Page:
"I don't know. Find out what he is interested in and get a feel for his strengths. From the looks of things, he could have gone back to DigiNet and stayed closer to home, so he must be interested in something else. Find out. Once you get things arranged, end the day with an hour with me."

She nodded. "Got it. I'll get everything set up."

A week later, on a Thursday afternoon, she ushered an all-grown-up Allen into my office. I rose and came around my desk to shake his hand. He was a good looking, tall young man with his father's broad shoulders and easy smile.

"Allen, it is good to see you again. How have you been?" I asked as I guided him to the small meeting table by my windows."

"I'm good, Paul. I'm almost surprised you remember me."

I smiled. "Meeting you was a bright spot in some otherwise dark times. I'm sorry I didn't try to stay in touch."

He waved it away. "I understand. We actually moved a couple of years later. Dad got a promotion that took us to Indianapolis."

"How are your folks?"

"Good. They're in Pittsburgh now."

"So, how has your day been?"

He flashed his smile again. "Great. Tamara went over my background and then took me to meet a few of the start-ups you're investing in down on the first floor. Then I met with Donna and discussed some of my DigiNet experiences. I also had a phone conversation with Dr. Freis in Syracuse. You are doing a lot of interesting things."

I had gotten brief emails from everyone stating what an intelligent and personable young man Allen was, before I met with him. Everyone had liked him.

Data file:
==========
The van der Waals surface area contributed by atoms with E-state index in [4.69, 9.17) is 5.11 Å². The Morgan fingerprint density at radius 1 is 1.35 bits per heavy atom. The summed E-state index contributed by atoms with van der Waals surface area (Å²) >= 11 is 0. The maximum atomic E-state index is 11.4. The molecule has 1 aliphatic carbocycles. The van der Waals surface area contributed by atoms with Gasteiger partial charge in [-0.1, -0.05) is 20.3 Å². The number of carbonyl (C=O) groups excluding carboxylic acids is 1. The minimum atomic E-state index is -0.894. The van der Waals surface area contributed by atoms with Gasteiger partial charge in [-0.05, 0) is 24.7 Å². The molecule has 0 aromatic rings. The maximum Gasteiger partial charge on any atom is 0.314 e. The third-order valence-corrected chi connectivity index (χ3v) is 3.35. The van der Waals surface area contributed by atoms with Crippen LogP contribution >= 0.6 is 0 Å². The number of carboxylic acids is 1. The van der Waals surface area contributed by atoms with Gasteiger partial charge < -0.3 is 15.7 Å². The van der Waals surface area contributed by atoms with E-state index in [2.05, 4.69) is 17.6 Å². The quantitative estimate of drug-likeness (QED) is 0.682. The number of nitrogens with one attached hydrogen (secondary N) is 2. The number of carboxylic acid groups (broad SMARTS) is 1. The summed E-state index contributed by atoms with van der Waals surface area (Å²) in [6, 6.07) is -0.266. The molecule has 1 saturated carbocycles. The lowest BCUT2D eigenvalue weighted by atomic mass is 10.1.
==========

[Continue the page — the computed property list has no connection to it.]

"Good. Everyone was very impressed with you as well," I told him.

He smiled again.

"I've just got one problem," I said. "I don't know what position you are actually interested in, here."

His smile faded and he looked nervous for the first time.

"Um, I know this may be a bit bold but I was wondering if you needed a junior assistant?"

My first thought was to laugh. My second was to stop and think. Luckily, my first thought never made it to my face.

"That's interesting. I usually have two personal assistants. Tamara is one of them. Joseph is the other. Did you meet Joseph?"

"The British ex-marine?" he asked. I nodded. "Yes, I met him this morning but we didn't say much, other than pleasantries."

I sat back in my chair and thought for a minute.

"Allen, I'll tell you what. I'll give you a shot to see if this is really what you want. You're familiar with our TV show, right?"

His smile was back. "Oh, yeah. I watch it every season."

"Okay, you're going to get your very own version over the next four weeks."

I got up and headed to the door to call Tamara in. She looked a little bewildered when I had her join us at the table.

"Tamara, Allen is going to be your and Joseph's gopher for the next few weeks. When I am on the road, he'll be with whichever one of you is my shadow. If you don't have enough to keep him busy, we'll see what Jeryl has going. I want him to get a sense for the pace and workload you guys put up with from me. If he passes muster and still wants the job, he'll become another PA for me."

Tamara actually smiled at the both of us.

"Just in time to help plan this summer's symposiums," she said with a chuckle. My annual innovation symposium had grown over the years to almost become an internal research convention. Tamara and Joseph had insisted on professional event management help but still ran themselves ragged getting ready for it.

"That can be one task. Do you have a passport, Allen?"

"I do."

"Great. I've got to be in Dublin in eight days for some meetings with the Power Systems division. You'll come along for that. Tamara, where did you put him up?"

"The Four Seasons, but they have a group booking coming in tomorrow, so we'll have to move him."